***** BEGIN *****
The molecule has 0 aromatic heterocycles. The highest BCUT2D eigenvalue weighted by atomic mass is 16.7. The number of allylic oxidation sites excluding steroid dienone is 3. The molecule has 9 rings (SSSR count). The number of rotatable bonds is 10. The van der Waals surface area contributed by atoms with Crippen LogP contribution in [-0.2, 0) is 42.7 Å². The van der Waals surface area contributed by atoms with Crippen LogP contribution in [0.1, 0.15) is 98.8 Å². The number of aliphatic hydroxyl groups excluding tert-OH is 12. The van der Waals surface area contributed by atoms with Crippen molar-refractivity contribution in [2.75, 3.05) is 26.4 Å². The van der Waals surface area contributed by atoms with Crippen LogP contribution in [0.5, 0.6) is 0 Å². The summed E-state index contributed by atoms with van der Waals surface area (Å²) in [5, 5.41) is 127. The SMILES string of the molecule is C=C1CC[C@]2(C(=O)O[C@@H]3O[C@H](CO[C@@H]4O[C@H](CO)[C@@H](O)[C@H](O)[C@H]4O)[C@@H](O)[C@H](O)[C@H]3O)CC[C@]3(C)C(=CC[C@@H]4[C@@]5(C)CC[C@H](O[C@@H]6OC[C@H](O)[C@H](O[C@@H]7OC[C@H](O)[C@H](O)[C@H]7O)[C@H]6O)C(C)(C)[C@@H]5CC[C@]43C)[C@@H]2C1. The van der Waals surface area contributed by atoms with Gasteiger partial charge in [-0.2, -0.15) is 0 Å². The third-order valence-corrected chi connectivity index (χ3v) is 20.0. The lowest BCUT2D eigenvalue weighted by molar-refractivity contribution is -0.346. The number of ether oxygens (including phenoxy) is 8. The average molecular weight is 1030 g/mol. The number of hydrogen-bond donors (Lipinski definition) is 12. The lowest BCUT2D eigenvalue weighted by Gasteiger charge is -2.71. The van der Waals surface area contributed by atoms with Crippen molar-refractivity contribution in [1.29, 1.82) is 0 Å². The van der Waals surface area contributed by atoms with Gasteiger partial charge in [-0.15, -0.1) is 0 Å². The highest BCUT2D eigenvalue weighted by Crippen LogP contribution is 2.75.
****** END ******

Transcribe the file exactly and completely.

The molecule has 0 aromatic heterocycles. The highest BCUT2D eigenvalue weighted by atomic mass is 16.7. The number of allylic oxidation sites excluding steroid dienone is 3. The molecule has 9 rings (SSSR count). The number of rotatable bonds is 10. The van der Waals surface area contributed by atoms with Crippen LogP contribution in [-0.2, 0) is 42.7 Å². The van der Waals surface area contributed by atoms with Crippen LogP contribution in [0.1, 0.15) is 98.8 Å². The number of aliphatic hydroxyl groups excluding tert-OH is 12. The van der Waals surface area contributed by atoms with Crippen molar-refractivity contribution in [2.75, 3.05) is 26.4 Å². The van der Waals surface area contributed by atoms with Crippen LogP contribution in [0.5, 0.6) is 0 Å². The summed E-state index contributed by atoms with van der Waals surface area (Å²) in [5, 5.41) is 127. The SMILES string of the molecule is C=C1CC[C@]2(C(=O)O[C@@H]3O[C@H](CO[C@@H]4O[C@H](CO)[C@@H](O)[C@H](O)[C@H]4O)[C@@H](O)[C@H](O)[C@H]3O)CC[C@]3(C)C(=CC[C@@H]4[C@@]5(C)CC[C@H](O[C@@H]6OC[C@H](O)[C@H](O[C@@H]7OC[C@H](O)[C@H](O)[C@H]7O)[C@H]6O)C(C)(C)[C@@H]5CC[C@]43C)[C@@H]2C1. The van der Waals surface area contributed by atoms with Gasteiger partial charge in [-0.2, -0.15) is 0 Å². The third-order valence-corrected chi connectivity index (χ3v) is 20.0. The lowest BCUT2D eigenvalue weighted by molar-refractivity contribution is -0.346. The number of ether oxygens (including phenoxy) is 8. The average molecular weight is 1030 g/mol. The number of hydrogen-bond donors (Lipinski definition) is 12. The lowest BCUT2D eigenvalue weighted by Gasteiger charge is -2.71. The van der Waals surface area contributed by atoms with Crippen molar-refractivity contribution in [1.29, 1.82) is 0 Å². The van der Waals surface area contributed by atoms with Gasteiger partial charge in [-0.15, -0.1) is 0 Å². The highest BCUT2D eigenvalue weighted by Crippen LogP contribution is 2.75.